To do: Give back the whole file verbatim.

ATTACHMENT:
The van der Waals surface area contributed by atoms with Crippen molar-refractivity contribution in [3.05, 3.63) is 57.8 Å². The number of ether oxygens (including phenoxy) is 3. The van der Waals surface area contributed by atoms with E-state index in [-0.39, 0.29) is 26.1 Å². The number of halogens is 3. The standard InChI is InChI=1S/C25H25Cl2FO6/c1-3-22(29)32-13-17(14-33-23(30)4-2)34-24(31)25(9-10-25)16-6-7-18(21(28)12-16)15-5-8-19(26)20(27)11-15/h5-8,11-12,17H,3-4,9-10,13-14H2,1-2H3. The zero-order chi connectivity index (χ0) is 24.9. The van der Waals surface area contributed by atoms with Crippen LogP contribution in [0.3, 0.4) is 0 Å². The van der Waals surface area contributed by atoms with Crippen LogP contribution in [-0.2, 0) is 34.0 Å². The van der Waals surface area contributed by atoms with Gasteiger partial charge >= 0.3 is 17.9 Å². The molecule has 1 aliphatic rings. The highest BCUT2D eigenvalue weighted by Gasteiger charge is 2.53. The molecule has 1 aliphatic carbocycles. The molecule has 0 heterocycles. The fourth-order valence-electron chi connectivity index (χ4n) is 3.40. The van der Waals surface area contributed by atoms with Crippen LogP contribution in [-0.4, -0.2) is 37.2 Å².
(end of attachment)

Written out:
The van der Waals surface area contributed by atoms with Crippen molar-refractivity contribution in [3.05, 3.63) is 57.8 Å². The number of ether oxygens (including phenoxy) is 3. The van der Waals surface area contributed by atoms with E-state index in [-0.39, 0.29) is 26.1 Å². The number of halogens is 3. The standard InChI is InChI=1S/C25H25Cl2FO6/c1-3-22(29)32-13-17(14-33-23(30)4-2)34-24(31)25(9-10-25)16-6-7-18(21(28)12-16)15-5-8-19(26)20(27)11-15/h5-8,11-12,17H,3-4,9-10,13-14H2,1-2H3. The zero-order chi connectivity index (χ0) is 24.9. The van der Waals surface area contributed by atoms with Crippen LogP contribution in [0.3, 0.4) is 0 Å². The van der Waals surface area contributed by atoms with Crippen LogP contribution in [-0.2, 0) is 34.0 Å². The van der Waals surface area contributed by atoms with Gasteiger partial charge >= 0.3 is 17.9 Å². The molecule has 1 aliphatic rings. The highest BCUT2D eigenvalue weighted by Gasteiger charge is 2.53. The molecule has 1 aliphatic carbocycles. The molecule has 0 heterocycles. The fourth-order valence-electron chi connectivity index (χ4n) is 3.40. The van der Waals surface area contributed by atoms with Crippen LogP contribution in [-0.4, -0.2) is 37.2 Å².